Five steps to fully optimising your website against hacker attacks

By Brittany Thorley

Cyber attacks have been a growing trend and an ever-growing challenge for organisations of all sizes with the financial loss as a result of cyber attacks and the cost of resolving such threats costing billions worldwide. Whilst the global price tag of cyber attacks is staggering and hackers by no means defeated, organisations across the globe are taking steps to optimise their websites to avoid hacking disasters.

Prevent hackers from using your server as a transmitter of spam and illegal files using these five steps to a website that is safe, secure and ultimately uncompromised.

1. Update regularly to close hacker loopholes

Updating software and backing up files should be the mantra of every online business and this regime is an important step to protecting your site from hackers. Updating all software on your server and any web applications on a regular basis is essential and will close loopholes that leave your site vulnerable to attacks. Exercise particular diligence when using any third party software (e.g., CMS) by regularly running security updates. CMS software (such as WordPress) informs you of any available updates when logging in.

2. Use parameterised queries

Preventing SQL Injection vulnerabilities is a developer’s nightmare when it comes to web application security, and many have quite the battle on their hands to ensure the code they write is secure and a number of other factors are controlled to inhibit compromise. Despite developers’ best efforts, SQL Injection, whereby the hacker uses a URL parameter or web form field to access and manipulate databases, is all too common but you can do your bit in protecting your website from unauthorised changes, data collection and deletion.

Parameterised queries can be used in collaboration with many web languages and will prevent the hacker from changing URL parameters to add their additional query to the SQL statement.

3. Censor error messages

Unbeknownst to many, error messages can give away essential information that leaves your system compromised. One area in particular where hackers can use error messages to attack and gain access to your website is the admin login form. For example, they use vague error messages such as ‘Your username or password was incorrect,’ implying that one of the two fields is correct. This will give the hacker the information they need to launch an attack on the incorrect field and gain access to your system even quicker.

4. Use strong passwords server and browser side

The importance of strong passwords may be an obvious one, but many organisations still fail to make their password as complex as they should, especially when protecting their server and admin area. Follow the principles and create a password that will outwit the most persistent hackers and defend your website appropriately.

  • Ensure your password is at least eight characters in length
  • Regularly update your password and ensure it is dramatically different every time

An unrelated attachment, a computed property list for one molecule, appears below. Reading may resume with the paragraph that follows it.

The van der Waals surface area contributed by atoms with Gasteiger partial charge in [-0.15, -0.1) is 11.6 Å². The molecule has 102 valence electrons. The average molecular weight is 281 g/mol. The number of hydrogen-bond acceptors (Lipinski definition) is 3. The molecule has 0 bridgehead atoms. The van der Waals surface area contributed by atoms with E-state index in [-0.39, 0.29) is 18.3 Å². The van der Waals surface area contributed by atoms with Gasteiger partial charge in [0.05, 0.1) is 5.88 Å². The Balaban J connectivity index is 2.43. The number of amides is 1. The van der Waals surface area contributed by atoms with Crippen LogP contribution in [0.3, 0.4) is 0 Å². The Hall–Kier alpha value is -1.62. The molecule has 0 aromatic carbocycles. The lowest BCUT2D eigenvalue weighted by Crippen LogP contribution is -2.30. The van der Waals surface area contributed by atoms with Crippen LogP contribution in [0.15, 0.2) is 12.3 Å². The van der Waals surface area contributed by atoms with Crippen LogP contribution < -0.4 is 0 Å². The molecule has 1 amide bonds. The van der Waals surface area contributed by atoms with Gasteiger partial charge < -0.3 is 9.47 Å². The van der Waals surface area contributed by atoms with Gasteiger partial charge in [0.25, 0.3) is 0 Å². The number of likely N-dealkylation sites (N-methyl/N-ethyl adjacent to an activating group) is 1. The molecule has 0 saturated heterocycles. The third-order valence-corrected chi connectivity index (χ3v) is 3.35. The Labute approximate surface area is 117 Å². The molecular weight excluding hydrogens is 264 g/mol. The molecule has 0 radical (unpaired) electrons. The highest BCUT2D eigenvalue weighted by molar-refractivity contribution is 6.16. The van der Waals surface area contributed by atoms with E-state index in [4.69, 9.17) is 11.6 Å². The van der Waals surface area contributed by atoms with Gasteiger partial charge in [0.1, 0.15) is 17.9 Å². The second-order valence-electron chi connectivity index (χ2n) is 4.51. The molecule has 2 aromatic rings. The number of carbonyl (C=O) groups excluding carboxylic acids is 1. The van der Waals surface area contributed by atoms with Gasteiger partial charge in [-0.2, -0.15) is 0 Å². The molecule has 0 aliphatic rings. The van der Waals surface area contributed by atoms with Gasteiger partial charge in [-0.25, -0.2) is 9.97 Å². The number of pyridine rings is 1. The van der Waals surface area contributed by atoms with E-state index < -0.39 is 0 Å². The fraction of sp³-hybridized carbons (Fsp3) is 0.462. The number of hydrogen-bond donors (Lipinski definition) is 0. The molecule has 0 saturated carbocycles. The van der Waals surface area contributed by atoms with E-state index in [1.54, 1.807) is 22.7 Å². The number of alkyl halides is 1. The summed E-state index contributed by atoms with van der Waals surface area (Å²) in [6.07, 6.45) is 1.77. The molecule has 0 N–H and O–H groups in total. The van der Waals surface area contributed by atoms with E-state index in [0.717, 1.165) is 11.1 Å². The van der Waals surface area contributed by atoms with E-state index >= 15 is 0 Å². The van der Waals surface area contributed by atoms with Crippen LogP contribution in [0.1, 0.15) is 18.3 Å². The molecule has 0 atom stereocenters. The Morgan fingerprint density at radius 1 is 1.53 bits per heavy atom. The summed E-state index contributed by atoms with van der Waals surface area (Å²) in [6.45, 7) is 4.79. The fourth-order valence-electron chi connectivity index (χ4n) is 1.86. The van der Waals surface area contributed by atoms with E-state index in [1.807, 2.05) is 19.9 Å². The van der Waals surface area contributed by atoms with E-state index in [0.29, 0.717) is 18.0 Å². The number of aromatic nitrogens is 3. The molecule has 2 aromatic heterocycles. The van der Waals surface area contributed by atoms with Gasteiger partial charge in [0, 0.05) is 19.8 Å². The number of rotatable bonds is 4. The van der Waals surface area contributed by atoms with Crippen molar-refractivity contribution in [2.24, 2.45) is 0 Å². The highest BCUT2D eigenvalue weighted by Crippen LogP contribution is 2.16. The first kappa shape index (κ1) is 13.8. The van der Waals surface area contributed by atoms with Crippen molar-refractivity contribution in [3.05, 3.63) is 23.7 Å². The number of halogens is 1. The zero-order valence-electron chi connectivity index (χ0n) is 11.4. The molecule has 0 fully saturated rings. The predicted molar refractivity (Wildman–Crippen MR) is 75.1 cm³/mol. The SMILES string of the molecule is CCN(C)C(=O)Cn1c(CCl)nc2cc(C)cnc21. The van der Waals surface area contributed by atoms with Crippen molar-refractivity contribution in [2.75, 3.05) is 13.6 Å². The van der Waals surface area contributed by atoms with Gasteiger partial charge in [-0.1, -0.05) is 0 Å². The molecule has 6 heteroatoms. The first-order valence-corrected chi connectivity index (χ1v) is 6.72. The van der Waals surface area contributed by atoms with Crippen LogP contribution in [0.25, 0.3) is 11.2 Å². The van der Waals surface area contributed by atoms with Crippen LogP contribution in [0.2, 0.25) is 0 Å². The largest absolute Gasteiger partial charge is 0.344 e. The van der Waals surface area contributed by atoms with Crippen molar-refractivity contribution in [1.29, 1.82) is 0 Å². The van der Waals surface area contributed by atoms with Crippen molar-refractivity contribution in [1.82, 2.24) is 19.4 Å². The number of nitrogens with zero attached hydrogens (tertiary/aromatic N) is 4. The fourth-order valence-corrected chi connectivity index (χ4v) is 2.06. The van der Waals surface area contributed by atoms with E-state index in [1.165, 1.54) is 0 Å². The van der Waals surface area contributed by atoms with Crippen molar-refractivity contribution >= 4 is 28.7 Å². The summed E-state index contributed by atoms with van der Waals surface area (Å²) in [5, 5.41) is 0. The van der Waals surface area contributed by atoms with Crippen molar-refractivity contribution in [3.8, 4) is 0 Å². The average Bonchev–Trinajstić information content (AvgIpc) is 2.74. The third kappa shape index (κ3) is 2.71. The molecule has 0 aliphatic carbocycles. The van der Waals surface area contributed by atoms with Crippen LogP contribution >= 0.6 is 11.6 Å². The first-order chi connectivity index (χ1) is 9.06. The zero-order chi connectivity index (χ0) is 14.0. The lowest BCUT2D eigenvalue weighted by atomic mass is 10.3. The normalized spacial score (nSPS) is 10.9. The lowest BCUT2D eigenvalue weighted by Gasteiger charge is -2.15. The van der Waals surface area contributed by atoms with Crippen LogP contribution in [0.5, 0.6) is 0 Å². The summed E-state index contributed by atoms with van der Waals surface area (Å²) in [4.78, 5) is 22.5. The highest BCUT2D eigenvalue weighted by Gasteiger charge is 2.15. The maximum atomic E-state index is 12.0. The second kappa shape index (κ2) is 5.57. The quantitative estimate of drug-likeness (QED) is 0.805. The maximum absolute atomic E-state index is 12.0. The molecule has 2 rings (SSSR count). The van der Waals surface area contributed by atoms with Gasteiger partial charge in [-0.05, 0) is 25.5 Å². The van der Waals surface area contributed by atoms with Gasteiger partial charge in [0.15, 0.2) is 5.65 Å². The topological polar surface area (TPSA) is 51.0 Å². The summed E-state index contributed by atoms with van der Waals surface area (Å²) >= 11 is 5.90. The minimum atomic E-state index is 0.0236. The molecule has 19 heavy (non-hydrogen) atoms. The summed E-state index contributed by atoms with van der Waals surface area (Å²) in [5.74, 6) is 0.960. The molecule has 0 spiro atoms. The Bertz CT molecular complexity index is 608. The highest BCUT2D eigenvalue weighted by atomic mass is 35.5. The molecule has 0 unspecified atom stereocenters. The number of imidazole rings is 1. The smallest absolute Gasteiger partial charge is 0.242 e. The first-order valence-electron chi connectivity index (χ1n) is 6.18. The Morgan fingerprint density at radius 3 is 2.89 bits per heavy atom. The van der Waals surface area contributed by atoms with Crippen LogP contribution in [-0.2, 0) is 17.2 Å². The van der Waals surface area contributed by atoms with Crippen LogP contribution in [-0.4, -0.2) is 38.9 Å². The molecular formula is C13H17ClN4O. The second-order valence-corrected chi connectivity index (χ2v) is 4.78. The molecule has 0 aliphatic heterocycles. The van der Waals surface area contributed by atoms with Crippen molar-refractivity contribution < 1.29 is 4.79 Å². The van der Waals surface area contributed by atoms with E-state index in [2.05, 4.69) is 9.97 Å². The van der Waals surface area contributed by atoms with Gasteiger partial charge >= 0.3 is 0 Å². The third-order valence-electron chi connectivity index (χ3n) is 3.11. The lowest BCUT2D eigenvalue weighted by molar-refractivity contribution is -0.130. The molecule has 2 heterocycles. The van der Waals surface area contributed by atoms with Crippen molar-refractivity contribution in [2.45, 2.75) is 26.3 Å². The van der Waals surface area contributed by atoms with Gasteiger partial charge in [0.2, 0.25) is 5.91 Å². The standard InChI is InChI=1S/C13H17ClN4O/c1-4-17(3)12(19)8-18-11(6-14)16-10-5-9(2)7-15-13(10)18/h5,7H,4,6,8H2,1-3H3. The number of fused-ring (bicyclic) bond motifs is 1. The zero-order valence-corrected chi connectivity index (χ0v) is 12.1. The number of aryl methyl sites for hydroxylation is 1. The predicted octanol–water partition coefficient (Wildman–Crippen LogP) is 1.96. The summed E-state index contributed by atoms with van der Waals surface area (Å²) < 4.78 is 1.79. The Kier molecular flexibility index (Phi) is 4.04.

• Do not include your username, company name or real name
  • Use a mixture of uppercase letters, lowercase letters, numbers and symbols
  • Avoid using complete words or phrases

The use of memorable information in a password can make it easy to remember, but apply the principles above and the following example to form a stronger alternative. If you’d like to use your husband’s birthday as the basis of your password, use the values in the following example: ‘My husband’s birthday is 25 November 1987’, opt for this password – ‘Mhbi25/Nov,87’.

5. Assess your website security with penetration testing

Penetration testing (or pentest) uses similar scripts as hackers to simulate a hacker attack and highlight and exploit vulnerabilities within your IT infrastructure. These weaknesses can be found and remedied before hackers have the chance to abuse them in a bid to compromise your website. Internal, external and hybrid penetration testing can provide organisations across all industries with a level of certainty and reassurance when protecting their website from hackers.

Have you taken steps to secure your website?

Author’s Bio: Brittany Thorley is a business and security blogger, she works with a range of organisations to enhance their security online with advice on penetration testing, security audits, source code review and training.


  1. says

    Most hackers want to work smarter, not harder. They are more than happy to take advantage of any loopholes or cracks in your security. Be sure you are looking at the security of the applications you are using as well! Those can be backdoor entry ways for hackers into your site.

  2. says

    I am well informed with your post Ms. Rosey! I need this information because I always have problems with the security of my website and actually, my site has been hacked twice. So, thanks for the tips!

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